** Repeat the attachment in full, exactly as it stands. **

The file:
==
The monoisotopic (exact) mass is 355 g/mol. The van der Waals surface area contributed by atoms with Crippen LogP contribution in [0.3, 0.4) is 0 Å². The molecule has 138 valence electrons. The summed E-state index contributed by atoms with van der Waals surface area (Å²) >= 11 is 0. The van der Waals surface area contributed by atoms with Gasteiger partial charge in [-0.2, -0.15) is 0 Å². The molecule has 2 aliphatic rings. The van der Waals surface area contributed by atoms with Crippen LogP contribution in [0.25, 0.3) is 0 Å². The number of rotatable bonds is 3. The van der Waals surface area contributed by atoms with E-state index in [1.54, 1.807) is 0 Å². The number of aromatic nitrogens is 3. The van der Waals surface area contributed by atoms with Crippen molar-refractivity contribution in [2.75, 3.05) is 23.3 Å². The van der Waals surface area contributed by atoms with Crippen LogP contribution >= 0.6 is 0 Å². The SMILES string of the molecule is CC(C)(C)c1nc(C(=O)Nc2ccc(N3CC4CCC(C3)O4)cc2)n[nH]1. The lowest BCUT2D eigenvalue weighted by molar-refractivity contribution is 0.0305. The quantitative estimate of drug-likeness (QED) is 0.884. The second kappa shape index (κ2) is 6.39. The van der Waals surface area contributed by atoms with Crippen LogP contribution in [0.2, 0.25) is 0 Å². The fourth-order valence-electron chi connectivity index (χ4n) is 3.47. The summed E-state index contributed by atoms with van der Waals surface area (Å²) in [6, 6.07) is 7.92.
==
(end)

The monoisotopic (exact) mass is 355 g/mol. The van der Waals surface area contributed by atoms with Crippen LogP contribution in [0.3, 0.4) is 0 Å². The molecule has 138 valence electrons. The summed E-state index contributed by atoms with van der Waals surface area (Å²) >= 11 is 0. The van der Waals surface area contributed by atoms with Gasteiger partial charge in [-0.2, -0.15) is 0 Å². The molecule has 2 aliphatic rings. The van der Waals surface area contributed by atoms with Crippen LogP contribution in [0.25, 0.3) is 0 Å². The number of rotatable bonds is 3. The van der Waals surface area contributed by atoms with E-state index in [1.54, 1.807) is 0 Å². The number of aromatic nitrogens is 3. The van der Waals surface area contributed by atoms with Crippen molar-refractivity contribution in [2.75, 3.05) is 23.3 Å². The van der Waals surface area contributed by atoms with Crippen LogP contribution >= 0.6 is 0 Å². The SMILES string of the molecule is CC(C)(C)c1nc(C(=O)Nc2ccc(N3CC4CCC(C3)O4)cc2)n[nH]1. The lowest BCUT2D eigenvalue weighted by molar-refractivity contribution is 0.0305. The quantitative estimate of drug-likeness (QED) is 0.884. The second kappa shape index (κ2) is 6.39. The van der Waals surface area contributed by atoms with Crippen LogP contribution in [0.2, 0.25) is 0 Å². The fourth-order valence-electron chi connectivity index (χ4n) is 3.47. The summed E-state index contributed by atoms with van der Waals surface area (Å²) in [6, 6.07) is 7.92.